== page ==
1942: Sustaining the Club was not without its difficulties. From the minutes of the annual meeting, June 11, 1942: “The strained relationship which has existed for some time between certain members of the club was brought up and thoroughly aired. Apologies were freely made and freely accepted to the satisfaction of all present. The wish was expressly made that friendship, good will, tolerance and sportsmanship would here after govern the actions of all our players as long, at least, as they remain members of the club.”

During the war years between 1943 and 1946, Peter McKeand served as president, the longest tenure in club history (four years). McKeand (1865-1952) was born in Scotland and before the Second World War was a machinist living in Sunnyvale working for the old Hendy Iron Works. He got his name in Time magazine for his work on the battleship Oregon during the war. He had been a charter member of the Club and died in Burlingame. (Note: In actuality, McKeand may have served only the two years 1945 and 1946. Records from the period refer to one Harry B. Cramer being president in 1943 and 1944. Cramer had joined the club in 1941.)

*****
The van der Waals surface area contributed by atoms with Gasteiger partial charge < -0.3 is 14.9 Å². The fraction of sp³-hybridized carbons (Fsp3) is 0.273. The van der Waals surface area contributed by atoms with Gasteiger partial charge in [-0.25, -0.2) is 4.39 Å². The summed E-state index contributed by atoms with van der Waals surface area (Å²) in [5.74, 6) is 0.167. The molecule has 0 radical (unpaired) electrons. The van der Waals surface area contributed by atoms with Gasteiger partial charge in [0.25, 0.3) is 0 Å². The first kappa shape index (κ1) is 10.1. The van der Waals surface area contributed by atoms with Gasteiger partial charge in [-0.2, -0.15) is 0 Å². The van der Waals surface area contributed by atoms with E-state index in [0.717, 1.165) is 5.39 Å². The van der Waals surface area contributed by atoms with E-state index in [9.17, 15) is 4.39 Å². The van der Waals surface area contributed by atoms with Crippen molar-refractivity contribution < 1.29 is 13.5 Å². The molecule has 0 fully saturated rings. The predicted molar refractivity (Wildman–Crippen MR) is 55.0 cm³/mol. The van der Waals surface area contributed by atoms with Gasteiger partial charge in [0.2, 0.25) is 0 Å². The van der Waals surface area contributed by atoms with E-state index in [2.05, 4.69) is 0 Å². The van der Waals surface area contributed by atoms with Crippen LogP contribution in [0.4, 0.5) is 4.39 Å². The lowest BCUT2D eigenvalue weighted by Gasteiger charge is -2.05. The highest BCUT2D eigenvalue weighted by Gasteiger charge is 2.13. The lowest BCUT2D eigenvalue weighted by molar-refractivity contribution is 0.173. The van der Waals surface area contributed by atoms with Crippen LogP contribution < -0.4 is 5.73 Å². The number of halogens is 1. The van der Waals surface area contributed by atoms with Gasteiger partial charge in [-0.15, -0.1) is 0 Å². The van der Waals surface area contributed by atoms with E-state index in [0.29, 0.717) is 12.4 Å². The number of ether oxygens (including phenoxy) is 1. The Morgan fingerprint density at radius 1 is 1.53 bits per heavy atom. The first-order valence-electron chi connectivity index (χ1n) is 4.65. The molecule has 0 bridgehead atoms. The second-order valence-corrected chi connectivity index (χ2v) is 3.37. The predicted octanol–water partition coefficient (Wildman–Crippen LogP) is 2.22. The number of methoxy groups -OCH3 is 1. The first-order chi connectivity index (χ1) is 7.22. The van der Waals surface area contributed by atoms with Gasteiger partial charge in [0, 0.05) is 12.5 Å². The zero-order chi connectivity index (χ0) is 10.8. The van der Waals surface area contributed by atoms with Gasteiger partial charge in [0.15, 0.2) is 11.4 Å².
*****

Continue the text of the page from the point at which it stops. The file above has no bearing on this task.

By 1945 the Club had about 24 members including a handful of women. There was as yet no interclub tournament play, but members began competing for club trophies, the earliest and most enduring of these was the President’s Trophy donated by Capt. J.J. Darlington and awarded each year from 1945 to 1956 for doubles play (mixed doubles after 1951). In 1947 the best players were identified as being Peter McKeand, Alex Lockhart, Capt. J.J. Darlington, and Henry Schwing. (For information on Lockhart see Appendix C. A list of trophies is given in Appendix A.)

1948: The first suggestion for the construction of a clubhouse was made at a meeting of the Executive Committee held on September 6, 1948, with President John Smith presiding. Lighting for nighttime play was also proposed. A committee was formed to raise money. The clubhouse became a reality four years later due largely to the leadership of two members: Lester Matson and Arthur W. Bailey, a retired minister.